In Massachusetts, a testator can include an “in terrorem” clause that creates a large disincentive for any beneficiary to challenge the validity of the will. In this clause, the testator declares that anyone who contests the will as a whole, or a provision of the will, forfeits his or her share, and the remainder is re-distributed to the other beneficiaries as if they had pre-deceased the testator and had no heirs of their own. An in terrorem clause may be invalidated along with the rest of the will if the testator was subject to undue influence or incompetent, but this is a difficult endeavor for the contester with potentially a lot at stake to lose.
In all contract matters, judges strive to strictly construe the terms of the document as written. This is seen in a recent Appeals Court decision, Sinnott vs. Sinnott (14-P-1653). In this case, one of two brothers disputed the assets of his mother’s estate, which included an in terrorem clause. He did not object to the probate of the will but later chose to file an equity action more than two years later, claiming other beneficiaries fraudulently or improperly caused the mother to divert assets to them during her lifetime. The judge presiding over the case agreed with the contesting brother that he had standing under estate law to pursue the claim as a residuary legatee, but the claim, even in equity, enacted the in terrorem clause and blocked any recovery.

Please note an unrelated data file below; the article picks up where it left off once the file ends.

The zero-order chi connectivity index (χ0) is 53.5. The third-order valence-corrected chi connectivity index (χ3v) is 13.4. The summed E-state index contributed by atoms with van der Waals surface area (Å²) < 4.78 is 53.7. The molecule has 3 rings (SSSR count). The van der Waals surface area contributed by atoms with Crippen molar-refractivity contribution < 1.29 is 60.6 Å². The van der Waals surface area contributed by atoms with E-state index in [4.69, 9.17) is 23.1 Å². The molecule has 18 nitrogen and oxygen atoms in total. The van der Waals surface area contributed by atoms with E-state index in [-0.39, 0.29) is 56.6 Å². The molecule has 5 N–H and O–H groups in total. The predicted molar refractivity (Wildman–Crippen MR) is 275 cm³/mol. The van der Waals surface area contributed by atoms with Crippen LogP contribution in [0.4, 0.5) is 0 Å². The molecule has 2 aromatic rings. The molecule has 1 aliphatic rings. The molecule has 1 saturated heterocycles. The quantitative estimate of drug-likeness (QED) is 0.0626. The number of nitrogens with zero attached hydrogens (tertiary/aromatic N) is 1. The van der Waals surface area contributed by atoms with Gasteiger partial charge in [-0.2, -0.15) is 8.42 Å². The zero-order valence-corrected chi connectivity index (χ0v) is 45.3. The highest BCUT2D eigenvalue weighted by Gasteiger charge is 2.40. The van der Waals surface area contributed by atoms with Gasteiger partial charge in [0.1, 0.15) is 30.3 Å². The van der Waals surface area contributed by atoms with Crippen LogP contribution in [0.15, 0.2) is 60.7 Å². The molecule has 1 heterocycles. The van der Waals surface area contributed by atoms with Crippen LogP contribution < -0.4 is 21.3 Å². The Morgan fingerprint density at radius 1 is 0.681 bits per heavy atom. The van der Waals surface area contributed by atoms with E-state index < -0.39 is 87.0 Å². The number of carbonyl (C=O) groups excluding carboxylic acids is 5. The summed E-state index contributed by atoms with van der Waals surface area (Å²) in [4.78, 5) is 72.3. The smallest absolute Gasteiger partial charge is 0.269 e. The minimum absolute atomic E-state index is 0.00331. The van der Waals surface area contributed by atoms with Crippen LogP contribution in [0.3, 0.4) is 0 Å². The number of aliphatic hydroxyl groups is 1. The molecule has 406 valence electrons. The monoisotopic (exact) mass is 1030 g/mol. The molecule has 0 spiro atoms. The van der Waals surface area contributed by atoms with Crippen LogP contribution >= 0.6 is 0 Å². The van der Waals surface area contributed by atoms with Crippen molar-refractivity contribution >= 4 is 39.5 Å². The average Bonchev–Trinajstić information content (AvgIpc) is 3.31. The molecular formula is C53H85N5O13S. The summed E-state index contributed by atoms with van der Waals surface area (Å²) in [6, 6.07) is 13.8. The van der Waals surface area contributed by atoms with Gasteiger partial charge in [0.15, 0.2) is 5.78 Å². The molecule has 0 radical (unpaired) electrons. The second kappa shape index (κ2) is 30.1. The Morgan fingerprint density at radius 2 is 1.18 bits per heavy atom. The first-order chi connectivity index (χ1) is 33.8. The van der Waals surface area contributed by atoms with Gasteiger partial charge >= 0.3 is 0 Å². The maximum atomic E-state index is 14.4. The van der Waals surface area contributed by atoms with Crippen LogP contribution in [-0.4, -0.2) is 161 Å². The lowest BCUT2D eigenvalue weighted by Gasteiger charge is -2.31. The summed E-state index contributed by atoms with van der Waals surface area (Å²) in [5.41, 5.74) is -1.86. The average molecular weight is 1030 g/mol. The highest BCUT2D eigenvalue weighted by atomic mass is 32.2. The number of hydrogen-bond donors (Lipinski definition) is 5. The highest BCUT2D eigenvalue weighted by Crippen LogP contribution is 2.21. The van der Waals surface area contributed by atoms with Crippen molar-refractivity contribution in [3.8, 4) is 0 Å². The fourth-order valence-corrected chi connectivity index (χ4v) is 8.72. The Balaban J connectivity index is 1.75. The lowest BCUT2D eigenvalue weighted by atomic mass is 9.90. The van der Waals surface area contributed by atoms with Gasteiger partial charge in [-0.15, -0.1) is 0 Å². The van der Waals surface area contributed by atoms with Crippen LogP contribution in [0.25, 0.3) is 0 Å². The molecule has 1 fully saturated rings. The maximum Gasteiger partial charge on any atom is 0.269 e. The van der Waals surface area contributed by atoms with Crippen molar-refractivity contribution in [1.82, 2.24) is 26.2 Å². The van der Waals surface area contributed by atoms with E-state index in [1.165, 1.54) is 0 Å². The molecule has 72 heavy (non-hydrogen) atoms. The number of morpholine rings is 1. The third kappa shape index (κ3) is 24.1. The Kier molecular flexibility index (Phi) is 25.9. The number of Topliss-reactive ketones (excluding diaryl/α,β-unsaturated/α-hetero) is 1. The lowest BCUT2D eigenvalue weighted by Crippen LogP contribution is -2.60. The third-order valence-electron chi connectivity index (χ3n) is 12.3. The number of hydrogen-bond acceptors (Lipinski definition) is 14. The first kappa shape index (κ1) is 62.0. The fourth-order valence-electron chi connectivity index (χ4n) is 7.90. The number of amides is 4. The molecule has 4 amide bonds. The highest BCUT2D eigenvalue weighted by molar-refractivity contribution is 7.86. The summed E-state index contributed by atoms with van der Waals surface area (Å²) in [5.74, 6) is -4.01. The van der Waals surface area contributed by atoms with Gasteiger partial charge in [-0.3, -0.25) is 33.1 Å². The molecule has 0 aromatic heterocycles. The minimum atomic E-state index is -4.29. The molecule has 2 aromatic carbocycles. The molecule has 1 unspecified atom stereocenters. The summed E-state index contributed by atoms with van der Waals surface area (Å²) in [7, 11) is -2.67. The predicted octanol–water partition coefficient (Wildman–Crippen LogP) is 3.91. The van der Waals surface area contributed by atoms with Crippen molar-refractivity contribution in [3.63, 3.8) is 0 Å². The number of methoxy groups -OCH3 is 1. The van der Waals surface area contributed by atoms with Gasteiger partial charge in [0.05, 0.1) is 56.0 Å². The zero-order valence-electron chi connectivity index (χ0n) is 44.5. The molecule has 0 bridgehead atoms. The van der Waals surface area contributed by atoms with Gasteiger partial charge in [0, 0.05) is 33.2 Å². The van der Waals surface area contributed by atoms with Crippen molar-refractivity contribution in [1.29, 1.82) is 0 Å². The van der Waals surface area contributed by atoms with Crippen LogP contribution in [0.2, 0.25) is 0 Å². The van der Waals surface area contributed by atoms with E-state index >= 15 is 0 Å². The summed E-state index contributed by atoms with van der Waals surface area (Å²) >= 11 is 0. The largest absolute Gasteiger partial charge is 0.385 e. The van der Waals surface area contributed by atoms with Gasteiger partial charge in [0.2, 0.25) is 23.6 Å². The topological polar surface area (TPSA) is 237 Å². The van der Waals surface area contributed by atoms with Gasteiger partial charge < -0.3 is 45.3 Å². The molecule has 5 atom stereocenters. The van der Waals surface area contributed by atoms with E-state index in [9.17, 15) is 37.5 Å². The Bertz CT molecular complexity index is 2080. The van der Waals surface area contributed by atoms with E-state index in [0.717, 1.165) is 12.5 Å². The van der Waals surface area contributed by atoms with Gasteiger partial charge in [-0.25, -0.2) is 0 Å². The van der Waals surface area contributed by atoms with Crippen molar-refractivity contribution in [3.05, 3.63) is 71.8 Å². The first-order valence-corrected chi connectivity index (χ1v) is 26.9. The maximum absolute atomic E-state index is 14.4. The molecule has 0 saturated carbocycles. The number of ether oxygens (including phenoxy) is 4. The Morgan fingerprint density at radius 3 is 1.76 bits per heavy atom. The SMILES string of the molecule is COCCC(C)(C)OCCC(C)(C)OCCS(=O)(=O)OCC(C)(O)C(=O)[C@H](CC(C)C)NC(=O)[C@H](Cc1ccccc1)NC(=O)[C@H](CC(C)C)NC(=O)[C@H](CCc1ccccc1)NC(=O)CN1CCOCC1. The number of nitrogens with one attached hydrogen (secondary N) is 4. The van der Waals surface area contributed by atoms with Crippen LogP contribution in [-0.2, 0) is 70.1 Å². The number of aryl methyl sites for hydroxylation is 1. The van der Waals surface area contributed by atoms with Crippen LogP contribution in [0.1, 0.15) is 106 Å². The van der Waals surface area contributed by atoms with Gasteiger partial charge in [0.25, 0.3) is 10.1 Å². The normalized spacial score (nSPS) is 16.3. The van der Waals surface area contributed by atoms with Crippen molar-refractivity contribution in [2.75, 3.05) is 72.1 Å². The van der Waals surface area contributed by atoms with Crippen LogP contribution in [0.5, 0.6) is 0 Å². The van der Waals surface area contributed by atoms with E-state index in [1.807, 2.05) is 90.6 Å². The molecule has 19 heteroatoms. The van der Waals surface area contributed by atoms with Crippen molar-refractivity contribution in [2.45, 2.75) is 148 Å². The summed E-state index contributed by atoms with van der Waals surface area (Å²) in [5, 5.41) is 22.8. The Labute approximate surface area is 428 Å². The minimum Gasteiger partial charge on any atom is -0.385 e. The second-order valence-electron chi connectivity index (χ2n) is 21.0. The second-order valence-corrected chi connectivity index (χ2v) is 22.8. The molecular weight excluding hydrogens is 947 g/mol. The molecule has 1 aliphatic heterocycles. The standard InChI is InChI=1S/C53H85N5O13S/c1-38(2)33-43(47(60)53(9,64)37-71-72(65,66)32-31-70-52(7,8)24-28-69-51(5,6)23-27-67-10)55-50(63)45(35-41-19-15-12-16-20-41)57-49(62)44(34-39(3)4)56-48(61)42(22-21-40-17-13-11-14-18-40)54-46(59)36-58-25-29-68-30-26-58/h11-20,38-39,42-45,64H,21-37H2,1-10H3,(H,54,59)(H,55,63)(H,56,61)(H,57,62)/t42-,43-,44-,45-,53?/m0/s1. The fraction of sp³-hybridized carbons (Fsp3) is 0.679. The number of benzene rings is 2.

The plaintiff disagreed with the judge’s ruling, arguing that the contest was not to the will as a beneficiary, but as a residuary legatee. The Appeals Court agreed with the judge’s determination that the suit was an attack on the will’s provisions, thereby enacting the in terrorem clause. The contesting son, at one point of the litigation, even agreed to that description of the suit. The Appeals Court felt the language of the will was very clear on when an in terrorem clause would take effect, and it affirmed the summary judgment in favor of the defendants.
Not all attempts to contest an in terrorem clause fail. In Savage vs. Oliszczak (77 Mass. App. Ct. 145), the children of a woman who designated a trust to be the sole beneficiary of her estate contested her will, arguing their mother lacked the testamentary capacity to execute a will and was under undue influence. The in terrorem clause was contained in the provisions of the trust, not the will. The children withdrew the challenge, but the plaintiffs moved the court for a decision on whether or not the in terrorem clause in the trust was triggered, forfeiting the childrens’ interest. The judge and the Appeals Court agreed that the will and the trust were not so intertwined that a contest to the will would enact the in terrorem clause in the trust. The summary judgment in favor of the children was upheld, which determined that the children did not forfeit their award.
Clear construction is important in any will or trust. The Massachusetts estate planning attorneys at Karsner & Meehan have the experience you need to assist you with your will or trust. For a confidential consultation today, call our office at 508.822.6600.
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